Sears Chairman Lampert Makes Bid For Stores And Assets

Published on: 07 Dec, 2018

Eddie Lampert, the chairman and biggest creditor of Sears Holding Corp. (OTC: SHLDQ), has made an offer to buy the retailer’s stores and other assets out of bankruptcy court in a bid to to keep control of the struggling chain.

Lampert’s hedge fund, ESL Investments Inc., is proposing to buy Sears, its real estate and brands like Kenmore in a deal that wouldn’t rely heavily on cash, and would instead use new borrowings, forgive Sears’ existing debts and roll over the Company’s other debts.

In a securities filing on Thursday, ESL said the deal was valued at USD 4.6 Billion, mostly from USD 950 Million in new loans, the forgiveness of USD 1.8 Billion in debt and USD 1.1 Billion of assumed liabilities.

The plan would seek to prevent a full liquidation of the roughly 500 remaining stores and keep the embattled retailer operating under Lampert’s leadership. It would need to be approved by creditors and would have to beat out other bids being prepared by liquidators.

ESL’s offer includes the brand Kenmore appliance brand and Sears Auto Services, among other entities. ESL said it plans to keep about 50,000 of the retailer’s employees.

The retailer, which filed for bankruptcy in October, received court approval last month to sell at least 400 of its best-performing stores. The Company needs to find a top bidder for those stores by Dec. 15. An auction for the stores will be held in mid-January if there are multiple bidders.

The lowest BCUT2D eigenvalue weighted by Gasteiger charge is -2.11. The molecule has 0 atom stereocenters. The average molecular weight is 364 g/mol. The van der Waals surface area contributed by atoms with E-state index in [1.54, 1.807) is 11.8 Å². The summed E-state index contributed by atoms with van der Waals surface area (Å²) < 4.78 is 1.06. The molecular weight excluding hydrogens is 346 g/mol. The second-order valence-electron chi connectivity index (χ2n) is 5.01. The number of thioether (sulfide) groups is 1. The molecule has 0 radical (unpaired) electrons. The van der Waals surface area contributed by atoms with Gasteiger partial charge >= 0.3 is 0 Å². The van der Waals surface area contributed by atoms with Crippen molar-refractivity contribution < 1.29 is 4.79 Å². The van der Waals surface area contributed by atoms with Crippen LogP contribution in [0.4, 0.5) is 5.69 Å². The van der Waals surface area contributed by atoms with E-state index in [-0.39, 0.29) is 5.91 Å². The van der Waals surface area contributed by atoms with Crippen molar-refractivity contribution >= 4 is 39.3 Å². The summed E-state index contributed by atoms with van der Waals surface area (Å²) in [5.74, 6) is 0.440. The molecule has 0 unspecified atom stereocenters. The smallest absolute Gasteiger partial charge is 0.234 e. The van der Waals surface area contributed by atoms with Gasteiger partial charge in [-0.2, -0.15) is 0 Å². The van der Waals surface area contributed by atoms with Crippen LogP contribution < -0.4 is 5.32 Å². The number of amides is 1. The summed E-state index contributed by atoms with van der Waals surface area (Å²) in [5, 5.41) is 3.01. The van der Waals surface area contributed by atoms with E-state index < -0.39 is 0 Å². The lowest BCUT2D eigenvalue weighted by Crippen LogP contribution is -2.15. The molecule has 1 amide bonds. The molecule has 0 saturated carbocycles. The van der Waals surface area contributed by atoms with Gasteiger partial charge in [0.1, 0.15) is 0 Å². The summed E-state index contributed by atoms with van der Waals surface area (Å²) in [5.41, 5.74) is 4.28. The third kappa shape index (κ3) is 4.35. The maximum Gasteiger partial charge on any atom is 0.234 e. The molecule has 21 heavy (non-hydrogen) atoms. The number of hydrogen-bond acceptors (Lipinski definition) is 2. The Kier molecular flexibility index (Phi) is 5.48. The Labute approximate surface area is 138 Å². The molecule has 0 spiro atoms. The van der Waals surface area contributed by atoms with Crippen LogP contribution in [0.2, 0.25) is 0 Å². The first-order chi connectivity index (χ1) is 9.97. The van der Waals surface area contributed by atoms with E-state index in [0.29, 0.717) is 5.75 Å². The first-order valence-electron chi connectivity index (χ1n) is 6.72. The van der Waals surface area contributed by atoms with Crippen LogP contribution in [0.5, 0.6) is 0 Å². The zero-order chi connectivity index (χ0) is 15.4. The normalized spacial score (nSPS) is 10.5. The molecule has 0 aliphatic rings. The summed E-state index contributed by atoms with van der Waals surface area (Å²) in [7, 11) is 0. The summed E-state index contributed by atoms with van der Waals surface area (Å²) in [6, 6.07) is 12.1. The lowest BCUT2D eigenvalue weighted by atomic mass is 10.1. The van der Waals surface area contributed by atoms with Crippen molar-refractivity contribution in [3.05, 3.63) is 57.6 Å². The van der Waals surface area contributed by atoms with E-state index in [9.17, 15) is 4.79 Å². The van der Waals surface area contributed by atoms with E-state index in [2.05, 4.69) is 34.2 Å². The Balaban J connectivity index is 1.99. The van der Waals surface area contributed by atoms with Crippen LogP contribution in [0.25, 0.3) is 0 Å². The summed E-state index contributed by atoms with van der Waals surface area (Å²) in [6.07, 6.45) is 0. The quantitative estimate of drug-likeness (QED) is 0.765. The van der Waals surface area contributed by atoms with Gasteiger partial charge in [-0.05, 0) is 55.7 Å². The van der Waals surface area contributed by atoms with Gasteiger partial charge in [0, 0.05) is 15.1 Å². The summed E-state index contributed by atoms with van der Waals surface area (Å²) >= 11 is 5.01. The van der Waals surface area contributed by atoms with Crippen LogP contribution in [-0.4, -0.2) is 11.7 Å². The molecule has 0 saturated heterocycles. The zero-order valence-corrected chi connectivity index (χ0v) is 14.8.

“ESL Investments continues to believe in Sears Holdings’ immense potential to evolve and operate profitably as a going concern with a new capitalization and organizational structure,” ESL said in a statement.

The hedge fund added that its proposed business plan includes “significant strategic initiatives and investments,” was the only way to save “tens of thousands of jobs” and optimizes value for all stakeholders.

The offer itself will not ensure Sears' survival. ESL will need support from its creditors and approval from the bankruptcy court to proceed with its offer.

The Company's unsecured creditors have already said they would prefer the company liquidate rather than sell to ESL, believing it is more valuable in pieces than as a company under ESL's ownership.


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Austin Chiu



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